Every year on 11 February, the European Union puts its Single Emergency Number “112” in the spotlight.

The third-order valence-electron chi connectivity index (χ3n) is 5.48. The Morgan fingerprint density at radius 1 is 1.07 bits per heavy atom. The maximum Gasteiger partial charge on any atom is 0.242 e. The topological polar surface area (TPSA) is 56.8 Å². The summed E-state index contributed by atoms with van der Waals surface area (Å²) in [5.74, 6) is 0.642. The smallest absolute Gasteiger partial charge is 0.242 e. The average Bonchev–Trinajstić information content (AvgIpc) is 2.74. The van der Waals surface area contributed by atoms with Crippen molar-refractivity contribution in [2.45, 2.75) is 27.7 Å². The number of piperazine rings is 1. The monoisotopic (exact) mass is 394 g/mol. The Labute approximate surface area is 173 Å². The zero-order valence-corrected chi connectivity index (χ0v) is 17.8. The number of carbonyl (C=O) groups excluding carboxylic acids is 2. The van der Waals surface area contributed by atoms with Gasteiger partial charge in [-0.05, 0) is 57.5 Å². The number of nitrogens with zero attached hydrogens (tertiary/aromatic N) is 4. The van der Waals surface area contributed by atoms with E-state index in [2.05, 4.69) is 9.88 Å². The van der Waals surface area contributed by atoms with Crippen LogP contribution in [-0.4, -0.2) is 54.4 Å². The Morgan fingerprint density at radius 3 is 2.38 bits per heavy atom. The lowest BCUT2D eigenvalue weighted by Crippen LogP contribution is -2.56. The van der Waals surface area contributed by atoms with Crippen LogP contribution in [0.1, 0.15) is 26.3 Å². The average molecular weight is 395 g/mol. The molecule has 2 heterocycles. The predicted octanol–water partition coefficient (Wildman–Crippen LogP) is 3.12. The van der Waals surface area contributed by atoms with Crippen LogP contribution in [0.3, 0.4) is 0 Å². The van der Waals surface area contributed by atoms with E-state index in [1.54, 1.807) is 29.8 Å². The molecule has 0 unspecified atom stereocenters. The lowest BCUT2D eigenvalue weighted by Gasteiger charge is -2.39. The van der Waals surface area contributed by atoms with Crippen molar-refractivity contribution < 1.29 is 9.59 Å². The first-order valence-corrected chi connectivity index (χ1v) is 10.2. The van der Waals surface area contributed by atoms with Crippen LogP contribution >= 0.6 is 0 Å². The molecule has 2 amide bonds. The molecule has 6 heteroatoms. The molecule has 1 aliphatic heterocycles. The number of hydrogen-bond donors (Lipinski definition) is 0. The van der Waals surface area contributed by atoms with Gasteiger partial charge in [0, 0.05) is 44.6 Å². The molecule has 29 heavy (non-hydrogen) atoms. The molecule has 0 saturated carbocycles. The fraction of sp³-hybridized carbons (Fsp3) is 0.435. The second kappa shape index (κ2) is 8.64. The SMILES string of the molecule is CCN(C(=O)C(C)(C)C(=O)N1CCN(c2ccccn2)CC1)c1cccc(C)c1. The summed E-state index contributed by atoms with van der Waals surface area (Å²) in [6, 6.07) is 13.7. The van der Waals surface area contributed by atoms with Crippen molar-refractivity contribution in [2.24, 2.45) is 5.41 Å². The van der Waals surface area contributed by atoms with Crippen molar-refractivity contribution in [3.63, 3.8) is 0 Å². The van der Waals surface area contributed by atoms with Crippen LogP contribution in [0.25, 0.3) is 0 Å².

Thanks to EU legislation adopted in 1991, people in distress can call the 112 emergency number from anywhere in the EU and free of charge. Calls in the EU to the “112” reached 140 million last year. It is almost half of all the emergency calls. A report published today, shows that this number increases every year and that several Member States have improved their automatic caller locating system. Furthermore, the report focusses on how Member States ensure that people with disabilities can contact emergency services in an equally easy way as those without. Commissioner for the Digital Economy and Society, Mariya Gabriel, stated: “112 is a life-saving number for all users. The Commission services are engaging actively with relevant Member States authorities in order to address all outstanding issues and to secure swift and concrete solutions that ensure equivalent access to emergency services for everybody. The recently adopted European Communications Code and the political agreement on the European Accessibility Act reinforce our Union’s commitment to ensure an inclusive society.” Commissioner for Employment, Social Affairs, Skills and Labour Mobility, Marianne Thyssen, added: “With the European Accessibility Act we are breaking down barriers to the participation and inclusion of people with disabilities across the European Union. Soon, people with disabilities will be sure to have equivalent access to the single European emergency number 112 to save lives, regardless of the Member State they’re in and on an equal footing with others.” The full report can be found here. More details on 112 Day and the Single European Emergency Number can be found here. More information on this year’s campaign called #HumansOf112, set up by the European Emergency Number Association, can be found here.